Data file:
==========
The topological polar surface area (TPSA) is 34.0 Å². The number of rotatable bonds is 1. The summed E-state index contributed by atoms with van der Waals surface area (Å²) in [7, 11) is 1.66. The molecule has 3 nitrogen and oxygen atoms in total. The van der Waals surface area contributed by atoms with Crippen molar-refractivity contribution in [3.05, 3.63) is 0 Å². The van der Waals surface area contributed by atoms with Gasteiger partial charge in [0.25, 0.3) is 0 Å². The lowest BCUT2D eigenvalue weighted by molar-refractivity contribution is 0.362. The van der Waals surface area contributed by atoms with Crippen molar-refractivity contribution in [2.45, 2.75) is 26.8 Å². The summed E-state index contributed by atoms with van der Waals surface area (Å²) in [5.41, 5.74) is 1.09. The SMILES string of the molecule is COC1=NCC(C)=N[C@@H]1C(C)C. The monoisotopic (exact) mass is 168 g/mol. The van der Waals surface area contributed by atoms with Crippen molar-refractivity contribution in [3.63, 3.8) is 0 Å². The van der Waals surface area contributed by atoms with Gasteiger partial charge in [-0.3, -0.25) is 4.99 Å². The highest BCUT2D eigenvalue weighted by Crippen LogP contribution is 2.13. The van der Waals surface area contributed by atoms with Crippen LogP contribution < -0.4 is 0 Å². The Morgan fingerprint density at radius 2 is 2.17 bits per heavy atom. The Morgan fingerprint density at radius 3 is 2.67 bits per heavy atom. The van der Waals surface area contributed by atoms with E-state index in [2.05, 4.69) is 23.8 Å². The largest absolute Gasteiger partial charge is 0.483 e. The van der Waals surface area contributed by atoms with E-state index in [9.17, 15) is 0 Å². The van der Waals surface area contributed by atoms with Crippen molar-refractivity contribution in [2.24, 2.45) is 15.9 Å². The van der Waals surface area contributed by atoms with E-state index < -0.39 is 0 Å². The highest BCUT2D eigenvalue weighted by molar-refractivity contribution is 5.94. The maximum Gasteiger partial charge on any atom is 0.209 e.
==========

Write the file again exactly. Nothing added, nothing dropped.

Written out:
The topological polar surface area (TPSA) is 34.0 Å². The number of rotatable bonds is 1. The summed E-state index contributed by atoms with van der Waals surface area (Å²) in [7, 11) is 1.66. The molecule has 3 nitrogen and oxygen atoms in total. The van der Waals surface area contributed by atoms with Crippen molar-refractivity contribution in [3.05, 3.63) is 0 Å². The van der Waals surface area contributed by atoms with Gasteiger partial charge in [0.25, 0.3) is 0 Å². The lowest BCUT2D eigenvalue weighted by molar-refractivity contribution is 0.362. The van der Waals surface area contributed by atoms with Crippen molar-refractivity contribution in [2.45, 2.75) is 26.8 Å². The summed E-state index contributed by atoms with van der Waals surface area (Å²) in [5.41, 5.74) is 1.09. The SMILES string of the molecule is COC1=NCC(C)=N[C@@H]1C(C)C. The monoisotopic (exact) mass is 168 g/mol. The van der Waals surface area contributed by atoms with Crippen molar-refractivity contribution in [3.63, 3.8) is 0 Å². The van der Waals surface area contributed by atoms with Gasteiger partial charge in [-0.3, -0.25) is 4.99 Å². The highest BCUT2D eigenvalue weighted by Crippen LogP contribution is 2.13. The van der Waals surface area contributed by atoms with Crippen LogP contribution < -0.4 is 0 Å². The Morgan fingerprint density at radius 2 is 2.17 bits per heavy atom. The Morgan fingerprint density at radius 3 is 2.67 bits per heavy atom. The van der Waals surface area contributed by atoms with E-state index in [2.05, 4.69) is 23.8 Å². The largest absolute Gasteiger partial charge is 0.483 e. The van der Waals surface area contributed by atoms with E-state index in [9.17, 15) is 0 Å². The van der Waals surface area contributed by atoms with Crippen molar-refractivity contribution in [2.24, 2.45) is 15.9 Å². The van der Waals surface area contributed by atoms with E-state index < -0.39 is 0 Å². The highest BCUT2D eigenvalue weighted by molar-refractivity contribution is 5.94. The maximum Gasteiger partial charge on any atom is 0.209 e.